Occupational Health Doctor at work says he thinks I am too unwell to work - advice needed!

I was recently referred to an Occupational Health Doctor by my employer (NHS) because of intermittent time I have had off due to severe endometriosis, etc. The Doctor seemed to have good knowledge of the subject and was very sympathetic to what I am going through. The Doctor said that I was too ill to work. I replied that I had to work for financial reasons (basically, my income pays the rent so if I don't work my husband and I lose our home) and that it was my understanding that it was very hard for people with endometriosis to be considered eligible for any benefits; the Doctor disagreed with the second part and believed I would be eligible and I should look into this further which I agreed to do. At the very least, he said I should take the next year off work.

I had operations for endo in December 2012 (which triggered the sickness absence policy at work), April 2015 (which triggered the sickness absence policy at work for a second time) and I am currently on the waiting list for a third operation which will trigger the sickness absence at work policy for a third and final time.

A big part of me really wants to stay in work and I work exceptionally hard when I am there, but I also feel that I am gradually struggling more and more to do things...

I don't really see that I can take a year off work financially, as my life savings would only keep a roof over our heads for 3 months.

I told the Doctor that the least number of days I could reduce to at work would be 3 days but that would be exceptionally tough on us financially.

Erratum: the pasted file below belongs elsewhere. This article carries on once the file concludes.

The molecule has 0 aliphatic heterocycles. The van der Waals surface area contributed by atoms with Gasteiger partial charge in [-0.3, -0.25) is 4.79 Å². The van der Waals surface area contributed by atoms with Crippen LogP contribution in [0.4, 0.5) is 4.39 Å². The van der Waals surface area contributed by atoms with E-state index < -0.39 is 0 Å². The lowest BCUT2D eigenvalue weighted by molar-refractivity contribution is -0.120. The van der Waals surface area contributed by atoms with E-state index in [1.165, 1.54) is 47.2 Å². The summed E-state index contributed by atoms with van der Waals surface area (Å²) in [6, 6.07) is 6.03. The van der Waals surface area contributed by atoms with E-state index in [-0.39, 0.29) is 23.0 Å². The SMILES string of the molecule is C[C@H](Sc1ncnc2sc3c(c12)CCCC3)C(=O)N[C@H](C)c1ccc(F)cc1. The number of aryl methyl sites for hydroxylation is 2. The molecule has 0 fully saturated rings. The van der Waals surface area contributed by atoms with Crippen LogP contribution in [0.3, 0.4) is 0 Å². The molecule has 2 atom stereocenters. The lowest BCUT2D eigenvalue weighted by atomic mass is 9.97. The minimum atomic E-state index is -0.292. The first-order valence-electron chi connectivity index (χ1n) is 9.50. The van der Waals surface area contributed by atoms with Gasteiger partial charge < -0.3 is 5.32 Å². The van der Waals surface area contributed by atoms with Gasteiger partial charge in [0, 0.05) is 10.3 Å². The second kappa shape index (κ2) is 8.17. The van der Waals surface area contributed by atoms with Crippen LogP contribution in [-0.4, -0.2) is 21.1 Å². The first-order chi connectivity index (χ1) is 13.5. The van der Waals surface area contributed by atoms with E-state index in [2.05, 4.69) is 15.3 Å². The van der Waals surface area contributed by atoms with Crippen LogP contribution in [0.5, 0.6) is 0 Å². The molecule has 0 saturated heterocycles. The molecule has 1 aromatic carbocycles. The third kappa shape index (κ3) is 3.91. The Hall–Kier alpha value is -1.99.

So, I would really like your advice and experiences of who I should contact to find out if I would be eligible for any benefits, how it is calculated, how much I would get, etc.

3 Replies

  • Hi Titian, I also work within the NHS so understand the way the sickness absence policies work - but I am concerned about you saying its triggered it following surgery. Usually post surgical is discounted from the policy as is major events such as MI or CVA. Also the two previous events you have are all more than a rolling year ago so should not be counted for the current year. Are you in a union - I think you should be contacting one for advice. I would be very worried that an OH dr advising a whole year off work - I think this would give your employer ground for capability hearing. Again I think you need advice from a union rep.

  • Hi Heths, thank you so much for your kind reply. The surgeries count for the largest number of days off at a time; the endometriosis symptoms account for the remaining abscences which are intermittent and usually of one or two days duration when the symptoms are extremely severe.

    I know that my manager did include my post surgery days off for the time I first triggered the abscence policy in 2012/2013.

    My employer did consider the rolling year when calculating how much time I have had off work.

    Yes, I am a member of a union and I am in regular touch with my rep (as I am enduring a really stressful time due to a department restrucure which my job does not appear in and I have lodged a grievance as I am not being treated equally to my colleague).

    When the OH doctor mentioned taking a year off work, he was suggesting that I leave my job in the NHS and reapply for NHS jobs (or other jobs) at a later date.

  • Hi Titian,

    I'm sorry to hear you are having such a hard time at work as well as with the endo. Although I can't comment from the medical aspect I'm not sure you are getting sound advice from OH - sounds to me more like what suit them. Glad to hear you are in a union. Good luck in whatever you do decide. Heather x

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